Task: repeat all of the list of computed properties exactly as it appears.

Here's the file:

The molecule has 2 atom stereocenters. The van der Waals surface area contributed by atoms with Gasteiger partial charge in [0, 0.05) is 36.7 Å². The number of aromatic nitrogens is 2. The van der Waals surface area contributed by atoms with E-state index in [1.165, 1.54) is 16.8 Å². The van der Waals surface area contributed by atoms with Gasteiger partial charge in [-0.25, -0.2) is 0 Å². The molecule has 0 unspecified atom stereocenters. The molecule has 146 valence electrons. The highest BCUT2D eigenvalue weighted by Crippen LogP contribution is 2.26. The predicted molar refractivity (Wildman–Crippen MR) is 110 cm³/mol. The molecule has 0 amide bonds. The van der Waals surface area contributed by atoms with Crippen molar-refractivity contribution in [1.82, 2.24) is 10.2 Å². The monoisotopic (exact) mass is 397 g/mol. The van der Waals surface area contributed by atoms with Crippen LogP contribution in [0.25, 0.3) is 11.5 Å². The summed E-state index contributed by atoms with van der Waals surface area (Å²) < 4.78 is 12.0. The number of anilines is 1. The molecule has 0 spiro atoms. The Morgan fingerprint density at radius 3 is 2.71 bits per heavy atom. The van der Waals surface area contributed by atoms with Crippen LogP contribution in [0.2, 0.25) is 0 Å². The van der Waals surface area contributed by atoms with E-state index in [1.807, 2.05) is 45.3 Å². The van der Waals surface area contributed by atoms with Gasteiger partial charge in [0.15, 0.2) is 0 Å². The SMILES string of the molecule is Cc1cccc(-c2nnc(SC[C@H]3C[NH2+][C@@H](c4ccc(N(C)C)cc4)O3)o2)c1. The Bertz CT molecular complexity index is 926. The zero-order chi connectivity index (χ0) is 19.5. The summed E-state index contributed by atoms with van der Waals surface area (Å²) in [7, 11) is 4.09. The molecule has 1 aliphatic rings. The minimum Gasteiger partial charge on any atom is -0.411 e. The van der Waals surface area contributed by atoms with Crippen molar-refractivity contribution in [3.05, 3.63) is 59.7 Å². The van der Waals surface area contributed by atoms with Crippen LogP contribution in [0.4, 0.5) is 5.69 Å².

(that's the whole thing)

The molecule has 2 atom stereocenters. The van der Waals surface area contributed by atoms with Gasteiger partial charge in [0, 0.05) is 36.7 Å². The number of aromatic nitrogens is 2. The van der Waals surface area contributed by atoms with E-state index in [1.165, 1.54) is 16.8 Å². The van der Waals surface area contributed by atoms with Gasteiger partial charge in [-0.25, -0.2) is 0 Å². The molecule has 0 unspecified atom stereocenters. The molecule has 146 valence electrons. The highest BCUT2D eigenvalue weighted by Crippen LogP contribution is 2.26. The predicted molar refractivity (Wildman–Crippen MR) is 110 cm³/mol. The molecule has 0 amide bonds. The van der Waals surface area contributed by atoms with Crippen molar-refractivity contribution in [1.82, 2.24) is 10.2 Å². The monoisotopic (exact) mass is 397 g/mol. The van der Waals surface area contributed by atoms with Crippen LogP contribution in [0.25, 0.3) is 11.5 Å². The summed E-state index contributed by atoms with van der Waals surface area (Å²) < 4.78 is 12.0. The number of anilines is 1. The molecule has 0 spiro atoms. The Morgan fingerprint density at radius 3 is 2.71 bits per heavy atom. The van der Waals surface area contributed by atoms with Crippen LogP contribution in [0.2, 0.25) is 0 Å². The van der Waals surface area contributed by atoms with E-state index in [1.807, 2.05) is 45.3 Å². The van der Waals surface area contributed by atoms with Gasteiger partial charge in [0.15, 0.2) is 0 Å². The SMILES string of the molecule is Cc1cccc(-c2nnc(SC[C@H]3C[NH2+][C@@H](c4ccc(N(C)C)cc4)O3)o2)c1. The Bertz CT molecular complexity index is 926. The zero-order chi connectivity index (χ0) is 19.5. The summed E-state index contributed by atoms with van der Waals surface area (Å²) in [7, 11) is 4.09. The molecule has 1 aliphatic rings. The minimum Gasteiger partial charge on any atom is -0.411 e. The van der Waals surface area contributed by atoms with Crippen molar-refractivity contribution in [3.05, 3.63) is 59.7 Å². The van der Waals surface area contributed by atoms with Crippen LogP contribution in [0.4, 0.5) is 5.69 Å².